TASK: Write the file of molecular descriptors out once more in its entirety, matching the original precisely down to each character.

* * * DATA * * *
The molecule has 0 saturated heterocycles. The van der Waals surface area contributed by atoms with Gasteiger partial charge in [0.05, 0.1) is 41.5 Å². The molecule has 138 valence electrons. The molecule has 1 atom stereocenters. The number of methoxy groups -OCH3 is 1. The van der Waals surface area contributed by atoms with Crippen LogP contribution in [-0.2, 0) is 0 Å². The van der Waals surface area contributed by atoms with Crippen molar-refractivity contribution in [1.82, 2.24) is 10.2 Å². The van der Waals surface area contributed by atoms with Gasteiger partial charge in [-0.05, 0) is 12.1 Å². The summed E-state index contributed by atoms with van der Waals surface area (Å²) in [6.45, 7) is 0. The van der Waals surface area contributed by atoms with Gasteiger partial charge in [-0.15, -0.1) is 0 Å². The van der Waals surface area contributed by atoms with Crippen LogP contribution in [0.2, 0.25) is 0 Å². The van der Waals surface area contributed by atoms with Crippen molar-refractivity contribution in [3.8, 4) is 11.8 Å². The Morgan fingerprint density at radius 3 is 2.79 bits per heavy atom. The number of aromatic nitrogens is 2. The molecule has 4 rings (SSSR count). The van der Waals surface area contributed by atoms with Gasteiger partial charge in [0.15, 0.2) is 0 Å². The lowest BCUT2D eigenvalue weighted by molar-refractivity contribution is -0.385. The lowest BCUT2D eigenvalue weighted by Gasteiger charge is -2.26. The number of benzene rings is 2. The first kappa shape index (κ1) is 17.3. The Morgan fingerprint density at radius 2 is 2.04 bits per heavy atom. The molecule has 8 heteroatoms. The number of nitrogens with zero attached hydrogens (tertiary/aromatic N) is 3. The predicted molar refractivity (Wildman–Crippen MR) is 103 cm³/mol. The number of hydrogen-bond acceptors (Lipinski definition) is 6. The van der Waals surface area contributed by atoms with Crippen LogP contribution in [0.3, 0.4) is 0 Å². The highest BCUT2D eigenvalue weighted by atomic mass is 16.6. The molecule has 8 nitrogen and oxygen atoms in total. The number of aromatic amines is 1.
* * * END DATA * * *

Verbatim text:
The molecule has 0 saturated heterocycles. The van der Waals surface area contributed by atoms with Gasteiger partial charge in [0.05, 0.1) is 41.5 Å². The molecule has 138 valence electrons. The molecule has 1 atom stereocenters. The number of methoxy groups -OCH3 is 1. The van der Waals surface area contributed by atoms with Crippen LogP contribution in [-0.2, 0) is 0 Å². The van der Waals surface area contributed by atoms with Crippen molar-refractivity contribution in [1.82, 2.24) is 10.2 Å². The van der Waals surface area contributed by atoms with Gasteiger partial charge in [-0.05, 0) is 12.1 Å². The summed E-state index contributed by atoms with van der Waals surface area (Å²) in [6.45, 7) is 0. The van der Waals surface area contributed by atoms with Gasteiger partial charge in [-0.15, -0.1) is 0 Å². The van der Waals surface area contributed by atoms with Crippen LogP contribution in [0.2, 0.25) is 0 Å². The van der Waals surface area contributed by atoms with Crippen molar-refractivity contribution in [3.8, 4) is 11.8 Å². The Morgan fingerprint density at radius 3 is 2.79 bits per heavy atom. The number of aromatic nitrogens is 2. The molecule has 4 rings (SSSR count). The van der Waals surface area contributed by atoms with Gasteiger partial charge in [0.15, 0.2) is 0 Å². The lowest BCUT2D eigenvalue weighted by molar-refractivity contribution is -0.385. The lowest BCUT2D eigenvalue weighted by Gasteiger charge is -2.26. The number of benzene rings is 2. The first kappa shape index (κ1) is 17.3. The Morgan fingerprint density at radius 2 is 2.04 bits per heavy atom. The molecule has 8 heteroatoms. The number of nitrogens with zero attached hydrogens (tertiary/aromatic N) is 3. The predicted molar refractivity (Wildman–Crippen MR) is 103 cm³/mol. The number of hydrogen-bond acceptors (Lipinski definition) is 6. The van der Waals surface area contributed by atoms with Crippen LogP contribution in [0.3, 0.4) is 0 Å². The highest BCUT2D eigenvalue weighted by atomic mass is 16.6. The molecule has 8 nitrogen and oxygen atoms in total. The number of aromatic amines is 1.